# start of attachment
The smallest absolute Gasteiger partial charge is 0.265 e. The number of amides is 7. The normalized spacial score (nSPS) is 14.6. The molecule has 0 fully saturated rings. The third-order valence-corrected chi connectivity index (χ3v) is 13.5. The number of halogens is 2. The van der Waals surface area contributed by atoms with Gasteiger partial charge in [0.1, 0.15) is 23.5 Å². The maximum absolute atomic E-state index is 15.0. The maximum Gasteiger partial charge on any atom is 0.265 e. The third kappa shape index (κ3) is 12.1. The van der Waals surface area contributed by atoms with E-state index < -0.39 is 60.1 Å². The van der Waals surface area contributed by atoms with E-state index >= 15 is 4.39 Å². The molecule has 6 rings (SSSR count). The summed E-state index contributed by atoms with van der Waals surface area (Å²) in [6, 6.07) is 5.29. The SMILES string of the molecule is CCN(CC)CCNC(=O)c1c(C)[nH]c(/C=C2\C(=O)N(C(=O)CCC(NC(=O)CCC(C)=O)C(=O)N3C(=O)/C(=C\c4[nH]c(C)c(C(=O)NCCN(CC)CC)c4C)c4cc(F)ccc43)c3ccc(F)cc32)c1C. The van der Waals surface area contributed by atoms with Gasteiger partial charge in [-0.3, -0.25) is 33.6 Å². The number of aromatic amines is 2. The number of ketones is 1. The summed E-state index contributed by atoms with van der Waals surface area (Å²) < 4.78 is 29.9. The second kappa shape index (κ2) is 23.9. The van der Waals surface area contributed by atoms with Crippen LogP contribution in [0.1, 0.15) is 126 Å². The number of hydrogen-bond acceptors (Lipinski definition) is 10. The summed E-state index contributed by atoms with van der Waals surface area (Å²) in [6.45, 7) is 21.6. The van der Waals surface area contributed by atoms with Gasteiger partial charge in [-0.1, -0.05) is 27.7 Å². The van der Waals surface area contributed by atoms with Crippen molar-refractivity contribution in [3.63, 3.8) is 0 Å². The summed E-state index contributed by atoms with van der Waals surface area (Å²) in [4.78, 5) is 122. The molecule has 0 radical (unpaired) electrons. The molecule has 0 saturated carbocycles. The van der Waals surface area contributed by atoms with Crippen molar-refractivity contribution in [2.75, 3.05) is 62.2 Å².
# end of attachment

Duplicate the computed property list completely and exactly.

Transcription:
The smallest absolute Gasteiger partial charge is 0.265 e. The number of amides is 7. The normalized spacial score (nSPS) is 14.6. The molecule has 0 fully saturated rings. The third-order valence-corrected chi connectivity index (χ3v) is 13.5. The number of halogens is 2. The van der Waals surface area contributed by atoms with Gasteiger partial charge in [0.1, 0.15) is 23.5 Å². The maximum absolute atomic E-state index is 15.0. The maximum Gasteiger partial charge on any atom is 0.265 e. The third kappa shape index (κ3) is 12.1. The van der Waals surface area contributed by atoms with E-state index < -0.39 is 60.1 Å². The van der Waals surface area contributed by atoms with E-state index >= 15 is 4.39 Å². The molecule has 6 rings (SSSR count). The summed E-state index contributed by atoms with van der Waals surface area (Å²) in [6, 6.07) is 5.29. The SMILES string of the molecule is CCN(CC)CCNC(=O)c1c(C)[nH]c(/C=C2\C(=O)N(C(=O)CCC(NC(=O)CCC(C)=O)C(=O)N3C(=O)/C(=C\c4[nH]c(C)c(C(=O)NCCN(CC)CC)c4C)c4cc(F)ccc43)c3ccc(F)cc32)c1C. The van der Waals surface area contributed by atoms with Gasteiger partial charge in [-0.3, -0.25) is 33.6 Å². The number of aromatic amines is 2. The number of ketones is 1. The summed E-state index contributed by atoms with van der Waals surface area (Å²) < 4.78 is 29.9. The second kappa shape index (κ2) is 23.9. The van der Waals surface area contributed by atoms with Crippen LogP contribution in [0.1, 0.15) is 126 Å². The number of hydrogen-bond acceptors (Lipinski definition) is 10. The summed E-state index contributed by atoms with van der Waals surface area (Å²) in [6.45, 7) is 21.6. The van der Waals surface area contributed by atoms with Gasteiger partial charge in [-0.1, -0.05) is 27.7 Å². The van der Waals surface area contributed by atoms with Crippen molar-refractivity contribution in [3.63, 3.8) is 0 Å². The summed E-state index contributed by atoms with van der Waals surface area (Å²) in [4.78, 5) is 122. The molecule has 0 radical (unpaired) electrons. The molecule has 0 saturated carbocycles. The van der Waals surface area contributed by atoms with Crippen molar-refractivity contribution in [2.75, 3.05) is 62.2 Å².